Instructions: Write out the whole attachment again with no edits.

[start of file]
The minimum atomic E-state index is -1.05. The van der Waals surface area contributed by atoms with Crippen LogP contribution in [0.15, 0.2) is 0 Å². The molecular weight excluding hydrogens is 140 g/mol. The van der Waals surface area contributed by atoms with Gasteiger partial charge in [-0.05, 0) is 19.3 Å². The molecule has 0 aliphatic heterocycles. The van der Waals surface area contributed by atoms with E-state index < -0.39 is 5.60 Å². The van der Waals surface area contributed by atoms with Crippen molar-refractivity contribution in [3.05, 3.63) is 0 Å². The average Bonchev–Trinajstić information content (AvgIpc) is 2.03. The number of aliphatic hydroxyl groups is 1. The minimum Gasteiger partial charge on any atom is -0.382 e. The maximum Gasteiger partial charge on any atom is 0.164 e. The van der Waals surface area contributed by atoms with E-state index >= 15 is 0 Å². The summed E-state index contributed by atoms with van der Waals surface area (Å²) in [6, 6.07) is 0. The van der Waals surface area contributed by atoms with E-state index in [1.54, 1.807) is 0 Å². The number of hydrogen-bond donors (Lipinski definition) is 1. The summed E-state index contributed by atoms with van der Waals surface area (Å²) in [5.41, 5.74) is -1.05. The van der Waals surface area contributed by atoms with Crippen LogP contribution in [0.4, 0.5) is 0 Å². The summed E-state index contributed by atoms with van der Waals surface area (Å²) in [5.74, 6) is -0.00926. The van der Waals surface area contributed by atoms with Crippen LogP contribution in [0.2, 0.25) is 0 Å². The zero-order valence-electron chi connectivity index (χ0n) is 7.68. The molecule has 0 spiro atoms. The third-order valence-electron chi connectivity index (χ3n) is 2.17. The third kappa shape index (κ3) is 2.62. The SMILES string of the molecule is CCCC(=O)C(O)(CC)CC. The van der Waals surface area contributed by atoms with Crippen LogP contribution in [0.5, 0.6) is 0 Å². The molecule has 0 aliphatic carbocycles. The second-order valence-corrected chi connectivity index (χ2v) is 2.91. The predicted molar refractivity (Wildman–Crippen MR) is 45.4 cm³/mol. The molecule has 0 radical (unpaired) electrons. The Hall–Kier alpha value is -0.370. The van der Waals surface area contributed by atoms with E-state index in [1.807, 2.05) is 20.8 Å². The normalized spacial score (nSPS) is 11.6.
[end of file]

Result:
The minimum atomic E-state index is -1.05. The van der Waals surface area contributed by atoms with Crippen LogP contribution in [0.15, 0.2) is 0 Å². The molecular weight excluding hydrogens is 140 g/mol. The van der Waals surface area contributed by atoms with Gasteiger partial charge in [-0.05, 0) is 19.3 Å². The molecule has 0 aliphatic heterocycles. The van der Waals surface area contributed by atoms with E-state index < -0.39 is 5.60 Å². The van der Waals surface area contributed by atoms with Crippen molar-refractivity contribution in [3.05, 3.63) is 0 Å². The average Bonchev–Trinajstić information content (AvgIpc) is 2.03. The number of aliphatic hydroxyl groups is 1. The minimum Gasteiger partial charge on any atom is -0.382 e. The maximum Gasteiger partial charge on any atom is 0.164 e. The van der Waals surface area contributed by atoms with E-state index >= 15 is 0 Å². The summed E-state index contributed by atoms with van der Waals surface area (Å²) in [6, 6.07) is 0. The van der Waals surface area contributed by atoms with E-state index in [1.54, 1.807) is 0 Å². The number of hydrogen-bond donors (Lipinski definition) is 1. The summed E-state index contributed by atoms with van der Waals surface area (Å²) in [5.41, 5.74) is -1.05. The van der Waals surface area contributed by atoms with Crippen LogP contribution in [0.4, 0.5) is 0 Å². The summed E-state index contributed by atoms with van der Waals surface area (Å²) in [5.74, 6) is -0.00926. The van der Waals surface area contributed by atoms with Crippen LogP contribution in [0.2, 0.25) is 0 Å². The zero-order valence-electron chi connectivity index (χ0n) is 7.68. The molecule has 0 spiro atoms. The third-order valence-electron chi connectivity index (χ3n) is 2.17. The third kappa shape index (κ3) is 2.62. The SMILES string of the molecule is CCCC(=O)C(O)(CC)CC. The van der Waals surface area contributed by atoms with Crippen LogP contribution in [0.5, 0.6) is 0 Å². The molecule has 0 aliphatic carbocycles. The second-order valence-corrected chi connectivity index (χ2v) is 2.91. The predicted molar refractivity (Wildman–Crippen MR) is 45.4 cm³/mol. The molecule has 0 radical (unpaired) electrons. The Hall–Kier alpha value is -0.370. The van der Waals surface area contributed by atoms with E-state index in [1.807, 2.05) is 20.8 Å². The normalized spacial score (nSPS) is 11.6.